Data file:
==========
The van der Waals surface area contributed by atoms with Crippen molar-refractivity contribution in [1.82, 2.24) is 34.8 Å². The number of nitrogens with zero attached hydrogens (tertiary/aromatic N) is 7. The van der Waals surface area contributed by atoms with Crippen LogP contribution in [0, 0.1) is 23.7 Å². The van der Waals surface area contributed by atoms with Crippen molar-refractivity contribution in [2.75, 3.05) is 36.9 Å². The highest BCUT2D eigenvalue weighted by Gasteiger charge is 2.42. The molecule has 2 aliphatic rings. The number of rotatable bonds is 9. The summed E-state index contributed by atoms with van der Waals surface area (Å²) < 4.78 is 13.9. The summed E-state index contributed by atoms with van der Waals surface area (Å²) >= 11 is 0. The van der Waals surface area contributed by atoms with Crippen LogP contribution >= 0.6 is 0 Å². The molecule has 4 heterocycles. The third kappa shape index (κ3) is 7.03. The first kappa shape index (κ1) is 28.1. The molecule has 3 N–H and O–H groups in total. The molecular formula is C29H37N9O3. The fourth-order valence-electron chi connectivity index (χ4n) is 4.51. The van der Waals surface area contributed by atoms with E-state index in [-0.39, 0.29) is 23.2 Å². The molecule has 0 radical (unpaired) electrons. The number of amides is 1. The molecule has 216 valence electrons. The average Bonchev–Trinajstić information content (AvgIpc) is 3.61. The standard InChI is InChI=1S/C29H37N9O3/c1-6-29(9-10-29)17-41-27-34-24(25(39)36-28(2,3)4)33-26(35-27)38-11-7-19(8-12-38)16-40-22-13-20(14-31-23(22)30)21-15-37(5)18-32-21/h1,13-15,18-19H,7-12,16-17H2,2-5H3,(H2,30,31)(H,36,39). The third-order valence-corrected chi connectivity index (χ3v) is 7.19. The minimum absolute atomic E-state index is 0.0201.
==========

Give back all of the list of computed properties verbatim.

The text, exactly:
The van der Waals surface area contributed by atoms with Crippen molar-refractivity contribution in [1.82, 2.24) is 34.8 Å². The number of nitrogens with zero attached hydrogens (tertiary/aromatic N) is 7. The van der Waals surface area contributed by atoms with Crippen LogP contribution in [0, 0.1) is 23.7 Å². The van der Waals surface area contributed by atoms with Crippen molar-refractivity contribution in [2.75, 3.05) is 36.9 Å². The highest BCUT2D eigenvalue weighted by Gasteiger charge is 2.42. The molecule has 2 aliphatic rings. The number of rotatable bonds is 9. The summed E-state index contributed by atoms with van der Waals surface area (Å²) < 4.78 is 13.9. The summed E-state index contributed by atoms with van der Waals surface area (Å²) >= 11 is 0. The van der Waals surface area contributed by atoms with Crippen LogP contribution >= 0.6 is 0 Å². The molecule has 4 heterocycles. The third kappa shape index (κ3) is 7.03. The first kappa shape index (κ1) is 28.1. The molecule has 3 N–H and O–H groups in total. The molecular formula is C29H37N9O3. The fourth-order valence-electron chi connectivity index (χ4n) is 4.51. The van der Waals surface area contributed by atoms with E-state index in [-0.39, 0.29) is 23.2 Å². The molecule has 0 radical (unpaired) electrons. The number of amides is 1. The molecule has 216 valence electrons. The average Bonchev–Trinajstić information content (AvgIpc) is 3.61. The standard InChI is InChI=1S/C29H37N9O3/c1-6-29(9-10-29)17-41-27-34-24(25(39)36-28(2,3)4)33-26(35-27)38-11-7-19(8-12-38)16-40-22-13-20(14-31-23(22)30)21-15-37(5)18-32-21/h1,13-15,18-19H,7-12,16-17H2,2-5H3,(H2,30,31)(H,36,39). The third-order valence-corrected chi connectivity index (χ3v) is 7.19. The minimum absolute atomic E-state index is 0.0201.